Yes! I celebrate, in some low-key way. Usually by having a long breakfast the next morning – I’m talking about a breakfast that lasts for hours, with newspapers and at least three cups of tea – revelling in the feeling that I don’t have to rush to my desk and start work. I usually have a few weeks of just pottering around and catching up with people I haven’t seen in a while, but it’s never more than a couple of months before I start thinking about and researching the next book – I get into an irritable, impatient mood that can only be soothed by writing!

According to your bio, you've worked as a "waitress, au pair, personal assistant, potter, bookbinder, library assistant, and formal housekeeper at a manor house". Do you miss anything about those previous jobs or do you see anything in your life as a writer that mirrors your past work?

None of my past jobs mirror the joy and privilege of being able to write for a living – it’s my dream job, and what I always wanted to do. The jobs were a means to an end – a way to pay the bills while I wrote in the evenings. The only – and I mean only – thing I miss about going out to work is that extra bit of human contact and company. I generally love being by myself, and certainly love working by myself, but there comes a point when you need human interaction too, or you risk going a bit peculiar! My last cottage was so remote that I started trying to keep the postman on the step in the morning, just for the conversation… I moved last year to a busier village, and now have neighbours I can drop in on for tea, or go up to the pub with in the evening. I’ve started doing a few hours volunteer work in the week, and I help out at a stable yard – so I think I’m hitting the right balance now!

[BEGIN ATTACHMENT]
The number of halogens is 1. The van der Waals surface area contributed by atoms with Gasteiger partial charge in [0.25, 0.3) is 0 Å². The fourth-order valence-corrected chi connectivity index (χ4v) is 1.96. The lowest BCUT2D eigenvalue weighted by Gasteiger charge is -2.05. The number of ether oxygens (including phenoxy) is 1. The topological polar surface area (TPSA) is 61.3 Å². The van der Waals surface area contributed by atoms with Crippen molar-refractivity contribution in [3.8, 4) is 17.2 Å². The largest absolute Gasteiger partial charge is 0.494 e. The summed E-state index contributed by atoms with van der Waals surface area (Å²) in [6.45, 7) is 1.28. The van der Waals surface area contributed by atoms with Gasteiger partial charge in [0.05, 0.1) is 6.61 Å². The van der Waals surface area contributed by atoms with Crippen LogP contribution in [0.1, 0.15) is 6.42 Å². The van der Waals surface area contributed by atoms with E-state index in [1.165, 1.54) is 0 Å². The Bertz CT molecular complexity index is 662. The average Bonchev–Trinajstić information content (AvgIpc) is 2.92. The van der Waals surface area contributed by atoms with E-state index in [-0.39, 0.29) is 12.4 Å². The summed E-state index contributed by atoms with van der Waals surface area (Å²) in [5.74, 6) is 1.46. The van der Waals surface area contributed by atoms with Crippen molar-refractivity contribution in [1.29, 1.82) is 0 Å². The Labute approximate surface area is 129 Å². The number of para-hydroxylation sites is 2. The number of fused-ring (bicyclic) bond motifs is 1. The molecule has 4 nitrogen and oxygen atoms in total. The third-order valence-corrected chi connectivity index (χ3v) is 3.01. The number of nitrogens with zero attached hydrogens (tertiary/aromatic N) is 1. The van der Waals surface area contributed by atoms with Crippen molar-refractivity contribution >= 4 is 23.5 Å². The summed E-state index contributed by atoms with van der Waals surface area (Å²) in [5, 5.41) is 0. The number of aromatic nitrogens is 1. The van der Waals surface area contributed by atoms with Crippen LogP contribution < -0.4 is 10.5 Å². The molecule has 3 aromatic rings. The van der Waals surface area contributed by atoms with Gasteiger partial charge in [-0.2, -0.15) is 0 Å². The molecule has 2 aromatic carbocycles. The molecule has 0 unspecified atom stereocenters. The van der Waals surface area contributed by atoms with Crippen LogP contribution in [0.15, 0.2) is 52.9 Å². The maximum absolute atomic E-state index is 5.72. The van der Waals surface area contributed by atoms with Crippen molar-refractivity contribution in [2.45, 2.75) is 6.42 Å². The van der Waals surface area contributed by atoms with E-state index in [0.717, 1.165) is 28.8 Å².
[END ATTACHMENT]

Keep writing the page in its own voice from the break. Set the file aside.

Read any good books recently?

I’m currently reading The Snow Child by Eowyn Ivey, and am really enjoying it – it’s so beautifully written. My sister has got me hooked on the A Game of Thrones series, so before The Snow Child I was immersed in the second book of that – so addictive! It’ll be Bernhard Schlink’s The Reader next – this month’s choice of our village book club; and I also recently finished The Wilding by Maria McCann – a gripping story set in seventeenth century England, which manages to completely immerse you in the era whilst wearing its research very lightly, in a way I shall be striving to emulate! I highly recommend the book.

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GIVEAWAY!

I'm thrilled to offer a copy of The Unseen to one lucky reader! To enter, fill out this brief form. Open to US/Canadian readers, ends 6/22.